Two young guys in a room with black curtains. The guy to the right has a black sweater, blue jeans and curly hair. He smiles and holds his right hand out, palm up, towards the guy standing in front of him. The other guy has a black sweater and black track pants with three white stripes down the leg. He's looking the other guy in the eyes and raises his hand in the air, just about to give a high five. Behind the two young men, a xylophone can be seen.

What we do, how we do it and for whom

All people should have the opportunity to express themselves artistically in a world where differences are seen as valuable. This is the vision of ShareMusic & Performing Arts, the Swedish knowledge centre for artistic development and inclusion.

Photo: ShareMusic & Performing Arts

The ShareMusic knowledge centre promotes...

  • The right of everyone to participate in, experience and practice cultural and artistic activities
  • Reaching out across sectors and at all levels of the cultural ecosystem
  • Generating, utilising and collecting knowledge in a knowledge base
  • Increased sharing and dissemination of knowledge on inclusive approaches and practices
  • Development of the arts through greater inclusion

What do we want to achieve?

  • More practitioners, authors and artistic leaders with disabilities in Swedish and international cultural life for the enrichment of the arts and society
  • A new cultural landscape with new expressions and narratives by disabled practitioners
  • The perspective of disability rights being as natural as, for example, ethnic diversity, gender equality and other grounds of discrimination in the entire cultural ecosystem
  • Increased knowledge of inclusive practices across the cultural ecosystem
  • A richer and more equal cultural life in Sweden — and the world — that reflects the diversity and richness of society

The ecosystem of culture

By cultural ecosystem, we mean all actors that can influence the opportunities for participation in cultural life or a career in the field. This includes actors such as municipal music and art schools, primary schools, study associations, secondary schools, institutions, community colleges, higher artistic education and, not least, the independent cultural sector. From children's opportunities to try out different creative expressions, all the way through primary school to higher education and working life. The disability rights perspective is cross-sectoral and therefore development also needs to take place in several sectors and at several levels, preferably simultaneously.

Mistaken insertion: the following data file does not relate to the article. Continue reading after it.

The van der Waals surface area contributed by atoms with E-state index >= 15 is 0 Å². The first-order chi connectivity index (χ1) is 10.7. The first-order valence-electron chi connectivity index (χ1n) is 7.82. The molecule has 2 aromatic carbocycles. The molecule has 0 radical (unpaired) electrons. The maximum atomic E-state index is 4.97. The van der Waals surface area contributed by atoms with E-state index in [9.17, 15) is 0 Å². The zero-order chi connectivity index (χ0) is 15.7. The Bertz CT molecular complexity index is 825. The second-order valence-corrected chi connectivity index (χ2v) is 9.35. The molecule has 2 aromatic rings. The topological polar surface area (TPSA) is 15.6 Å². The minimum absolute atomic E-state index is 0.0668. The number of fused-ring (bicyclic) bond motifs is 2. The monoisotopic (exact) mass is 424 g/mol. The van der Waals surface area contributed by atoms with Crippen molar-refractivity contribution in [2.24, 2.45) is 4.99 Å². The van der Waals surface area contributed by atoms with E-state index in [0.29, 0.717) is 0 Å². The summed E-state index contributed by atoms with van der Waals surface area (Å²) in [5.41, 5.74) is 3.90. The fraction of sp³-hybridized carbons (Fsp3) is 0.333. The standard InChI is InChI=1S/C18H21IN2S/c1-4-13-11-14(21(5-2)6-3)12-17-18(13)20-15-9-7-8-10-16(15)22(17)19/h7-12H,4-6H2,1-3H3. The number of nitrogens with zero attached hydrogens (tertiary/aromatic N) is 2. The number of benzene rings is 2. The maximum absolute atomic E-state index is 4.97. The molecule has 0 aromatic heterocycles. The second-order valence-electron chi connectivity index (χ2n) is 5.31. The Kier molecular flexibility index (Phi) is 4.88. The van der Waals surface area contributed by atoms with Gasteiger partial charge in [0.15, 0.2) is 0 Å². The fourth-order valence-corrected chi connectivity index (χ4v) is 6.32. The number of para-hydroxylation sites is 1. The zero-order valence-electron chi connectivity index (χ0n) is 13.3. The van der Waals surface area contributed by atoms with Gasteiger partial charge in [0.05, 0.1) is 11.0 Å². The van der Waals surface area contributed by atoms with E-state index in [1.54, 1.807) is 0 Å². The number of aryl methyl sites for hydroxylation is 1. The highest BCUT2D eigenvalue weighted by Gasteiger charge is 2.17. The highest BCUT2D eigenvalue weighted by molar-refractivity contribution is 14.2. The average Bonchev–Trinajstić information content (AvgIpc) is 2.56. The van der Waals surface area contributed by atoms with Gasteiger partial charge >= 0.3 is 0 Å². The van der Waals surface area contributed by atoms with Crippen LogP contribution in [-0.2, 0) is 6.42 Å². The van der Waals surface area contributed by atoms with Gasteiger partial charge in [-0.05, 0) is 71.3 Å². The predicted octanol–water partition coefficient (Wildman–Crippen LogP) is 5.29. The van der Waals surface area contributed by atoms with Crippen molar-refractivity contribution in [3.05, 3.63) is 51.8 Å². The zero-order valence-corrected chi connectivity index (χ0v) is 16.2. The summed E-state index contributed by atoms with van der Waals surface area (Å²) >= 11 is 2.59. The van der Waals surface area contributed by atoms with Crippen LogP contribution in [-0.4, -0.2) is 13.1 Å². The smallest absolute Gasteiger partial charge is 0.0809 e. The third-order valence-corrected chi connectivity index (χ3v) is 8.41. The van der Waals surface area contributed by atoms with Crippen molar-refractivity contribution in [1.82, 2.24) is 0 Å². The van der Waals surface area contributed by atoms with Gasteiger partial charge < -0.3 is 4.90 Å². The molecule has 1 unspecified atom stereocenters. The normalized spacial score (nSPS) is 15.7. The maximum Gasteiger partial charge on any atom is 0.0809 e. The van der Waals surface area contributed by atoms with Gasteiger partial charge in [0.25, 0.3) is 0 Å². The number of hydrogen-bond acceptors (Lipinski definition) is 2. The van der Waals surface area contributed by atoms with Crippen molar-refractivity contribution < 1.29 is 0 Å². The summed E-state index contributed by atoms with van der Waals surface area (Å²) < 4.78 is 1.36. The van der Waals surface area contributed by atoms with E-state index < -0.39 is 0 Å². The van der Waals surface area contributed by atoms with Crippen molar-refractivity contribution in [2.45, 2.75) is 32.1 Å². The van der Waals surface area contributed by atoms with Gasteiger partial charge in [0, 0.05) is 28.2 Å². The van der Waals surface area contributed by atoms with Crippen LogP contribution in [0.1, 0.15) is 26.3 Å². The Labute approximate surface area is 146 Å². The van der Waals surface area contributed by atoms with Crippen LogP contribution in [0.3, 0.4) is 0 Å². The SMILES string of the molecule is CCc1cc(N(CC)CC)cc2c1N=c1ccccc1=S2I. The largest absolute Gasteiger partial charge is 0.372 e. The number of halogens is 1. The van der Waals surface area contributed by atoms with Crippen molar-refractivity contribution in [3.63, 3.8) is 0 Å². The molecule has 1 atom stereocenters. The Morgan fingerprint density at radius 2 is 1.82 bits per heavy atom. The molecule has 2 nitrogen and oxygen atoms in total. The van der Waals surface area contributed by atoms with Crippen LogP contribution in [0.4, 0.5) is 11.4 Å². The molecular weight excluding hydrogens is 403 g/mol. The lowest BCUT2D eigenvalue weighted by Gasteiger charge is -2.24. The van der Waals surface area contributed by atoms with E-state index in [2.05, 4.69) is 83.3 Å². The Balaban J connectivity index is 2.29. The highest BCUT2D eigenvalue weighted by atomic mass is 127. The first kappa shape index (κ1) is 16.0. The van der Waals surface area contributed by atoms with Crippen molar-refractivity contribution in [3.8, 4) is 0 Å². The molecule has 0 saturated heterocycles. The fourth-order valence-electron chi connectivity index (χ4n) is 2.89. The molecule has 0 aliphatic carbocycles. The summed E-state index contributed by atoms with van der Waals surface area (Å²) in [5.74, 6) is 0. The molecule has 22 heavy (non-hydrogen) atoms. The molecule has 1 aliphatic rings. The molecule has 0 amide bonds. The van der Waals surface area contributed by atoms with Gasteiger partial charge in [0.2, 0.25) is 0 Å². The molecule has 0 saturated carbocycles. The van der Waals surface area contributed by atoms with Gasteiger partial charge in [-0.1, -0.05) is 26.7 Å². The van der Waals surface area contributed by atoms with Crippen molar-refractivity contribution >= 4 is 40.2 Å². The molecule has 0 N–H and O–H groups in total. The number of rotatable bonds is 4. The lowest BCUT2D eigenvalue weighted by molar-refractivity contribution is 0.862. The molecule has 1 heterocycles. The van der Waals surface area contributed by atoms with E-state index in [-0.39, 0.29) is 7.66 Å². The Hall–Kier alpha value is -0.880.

The picture was taken at a puppet theatre course in Skövde. Some people are visible in the picture. A young boy is lying in an armchair with his left arm bent. His mouth is open, and a medical plastic tube is visible on his face. Behind him is a young man who is leaned over the guy and is holding his forehead. The man has dark hair and is wearing a black shirt. To the right of the guy is another man in a light grey shirt who has bent over the guy with a doll in his hands. The doll is handmade and created from orange and light green threads.  On the far right we see a woman dressed in a white blouse, black shirt and black pants. She is holding a handmade doll made of paper and cardboard that represents a robot. Behind these people, a grand piano and some silhouettes can be seen.
Photo: ShareMusic & Performing Arts

We create, develop and share knowledge

At the core of ShareMusic is a constantly vibrant development platform. This means that we not only share knowledge, but also constantly create new knowledge. We develop ways of working, methods and much more to enable more people to experience, participate in and practice cultural and artistic activities. We are also part of research projects and collaborations.

The forms of work include artistic labs, collaborative and research projects, lectures, performing arts productions, courses, workshops and other types of training and skills development. But we are always open to new approaches.